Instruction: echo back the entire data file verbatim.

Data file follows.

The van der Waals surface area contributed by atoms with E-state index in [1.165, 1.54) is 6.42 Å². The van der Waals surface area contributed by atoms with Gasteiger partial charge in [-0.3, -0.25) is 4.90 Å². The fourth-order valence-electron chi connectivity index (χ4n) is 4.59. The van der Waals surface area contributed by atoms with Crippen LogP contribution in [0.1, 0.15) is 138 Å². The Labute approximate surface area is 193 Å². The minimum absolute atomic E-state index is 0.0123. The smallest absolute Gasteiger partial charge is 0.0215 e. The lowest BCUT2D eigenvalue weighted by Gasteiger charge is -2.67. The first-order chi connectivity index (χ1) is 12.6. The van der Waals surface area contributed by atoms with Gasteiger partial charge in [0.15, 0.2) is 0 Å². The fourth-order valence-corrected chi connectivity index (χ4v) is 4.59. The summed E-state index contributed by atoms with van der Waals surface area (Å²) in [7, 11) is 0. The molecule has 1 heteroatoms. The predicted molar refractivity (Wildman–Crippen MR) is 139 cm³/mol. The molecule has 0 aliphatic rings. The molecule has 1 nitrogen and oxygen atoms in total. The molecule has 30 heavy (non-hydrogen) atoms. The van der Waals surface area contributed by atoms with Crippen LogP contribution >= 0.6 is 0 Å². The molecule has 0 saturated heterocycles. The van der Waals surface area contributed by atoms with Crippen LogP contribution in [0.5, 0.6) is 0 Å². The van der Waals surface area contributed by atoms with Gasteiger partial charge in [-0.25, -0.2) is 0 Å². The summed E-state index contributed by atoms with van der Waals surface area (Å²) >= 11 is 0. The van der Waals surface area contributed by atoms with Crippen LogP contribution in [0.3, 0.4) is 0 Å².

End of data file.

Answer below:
The van der Waals surface area contributed by atoms with E-state index in [1.165, 1.54) is 6.42 Å². The van der Waals surface area contributed by atoms with Gasteiger partial charge in [-0.3, -0.25) is 4.90 Å². The fourth-order valence-electron chi connectivity index (χ4n) is 4.59. The van der Waals surface area contributed by atoms with Crippen LogP contribution in [0.1, 0.15) is 138 Å². The Labute approximate surface area is 193 Å². The minimum absolute atomic E-state index is 0.0123. The smallest absolute Gasteiger partial charge is 0.0215 e. The lowest BCUT2D eigenvalue weighted by Gasteiger charge is -2.67. The first-order chi connectivity index (χ1) is 12.6. The van der Waals surface area contributed by atoms with Gasteiger partial charge in [0.15, 0.2) is 0 Å². The fourth-order valence-corrected chi connectivity index (χ4v) is 4.59. The summed E-state index contributed by atoms with van der Waals surface area (Å²) in [7, 11) is 0. The molecule has 1 heteroatoms. The predicted molar refractivity (Wildman–Crippen MR) is 139 cm³/mol. The molecule has 0 aliphatic rings. The molecule has 1 nitrogen and oxygen atoms in total. The molecule has 30 heavy (non-hydrogen) atoms. The van der Waals surface area contributed by atoms with Crippen LogP contribution >= 0.6 is 0 Å². The molecule has 0 saturated heterocycles. The van der Waals surface area contributed by atoms with Crippen LogP contribution in [0.5, 0.6) is 0 Å². The van der Waals surface area contributed by atoms with Gasteiger partial charge in [-0.25, -0.2) is 0 Å². The summed E-state index contributed by atoms with van der Waals surface area (Å²) >= 11 is 0. The van der Waals surface area contributed by atoms with Crippen LogP contribution in [0.3, 0.4) is 0 Å².